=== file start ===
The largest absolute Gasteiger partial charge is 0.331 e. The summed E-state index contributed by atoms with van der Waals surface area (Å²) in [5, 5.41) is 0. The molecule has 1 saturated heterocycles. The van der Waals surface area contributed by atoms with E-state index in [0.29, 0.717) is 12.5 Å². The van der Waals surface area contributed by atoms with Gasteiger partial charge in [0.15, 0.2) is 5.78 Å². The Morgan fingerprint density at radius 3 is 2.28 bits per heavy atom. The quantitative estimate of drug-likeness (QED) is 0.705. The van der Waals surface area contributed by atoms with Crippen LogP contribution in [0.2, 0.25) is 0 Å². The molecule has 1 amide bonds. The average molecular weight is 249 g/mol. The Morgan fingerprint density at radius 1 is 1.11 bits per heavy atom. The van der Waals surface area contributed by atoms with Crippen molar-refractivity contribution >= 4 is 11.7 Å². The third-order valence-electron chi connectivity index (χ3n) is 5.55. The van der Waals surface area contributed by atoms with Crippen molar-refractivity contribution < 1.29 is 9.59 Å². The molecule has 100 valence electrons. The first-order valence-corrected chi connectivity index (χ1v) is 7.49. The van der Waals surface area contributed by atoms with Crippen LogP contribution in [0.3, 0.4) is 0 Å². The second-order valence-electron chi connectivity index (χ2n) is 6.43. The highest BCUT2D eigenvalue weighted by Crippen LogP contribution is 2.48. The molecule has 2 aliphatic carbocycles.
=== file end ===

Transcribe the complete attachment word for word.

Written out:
The largest absolute Gasteiger partial charge is 0.331 e. The summed E-state index contributed by atoms with van der Waals surface area (Å²) in [5, 5.41) is 0. The molecule has 1 saturated heterocycles. The van der Waals surface area contributed by atoms with E-state index in [0.29, 0.717) is 12.5 Å². The van der Waals surface area contributed by atoms with Gasteiger partial charge in [0.15, 0.2) is 5.78 Å². The Morgan fingerprint density at radius 3 is 2.28 bits per heavy atom. The quantitative estimate of drug-likeness (QED) is 0.705. The van der Waals surface area contributed by atoms with Crippen LogP contribution in [0.2, 0.25) is 0 Å². The molecule has 1 amide bonds. The average molecular weight is 249 g/mol. The Morgan fingerprint density at radius 1 is 1.11 bits per heavy atom. The van der Waals surface area contributed by atoms with Crippen molar-refractivity contribution >= 4 is 11.7 Å². The third-order valence-electron chi connectivity index (χ3n) is 5.55. The van der Waals surface area contributed by atoms with Crippen molar-refractivity contribution < 1.29 is 9.59 Å². The molecule has 100 valence electrons. The first-order valence-corrected chi connectivity index (χ1v) is 7.49. The van der Waals surface area contributed by atoms with Crippen LogP contribution in [0.3, 0.4) is 0 Å². The second-order valence-electron chi connectivity index (χ2n) is 6.43. The highest BCUT2D eigenvalue weighted by Crippen LogP contribution is 2.48. The molecule has 2 aliphatic carbocycles.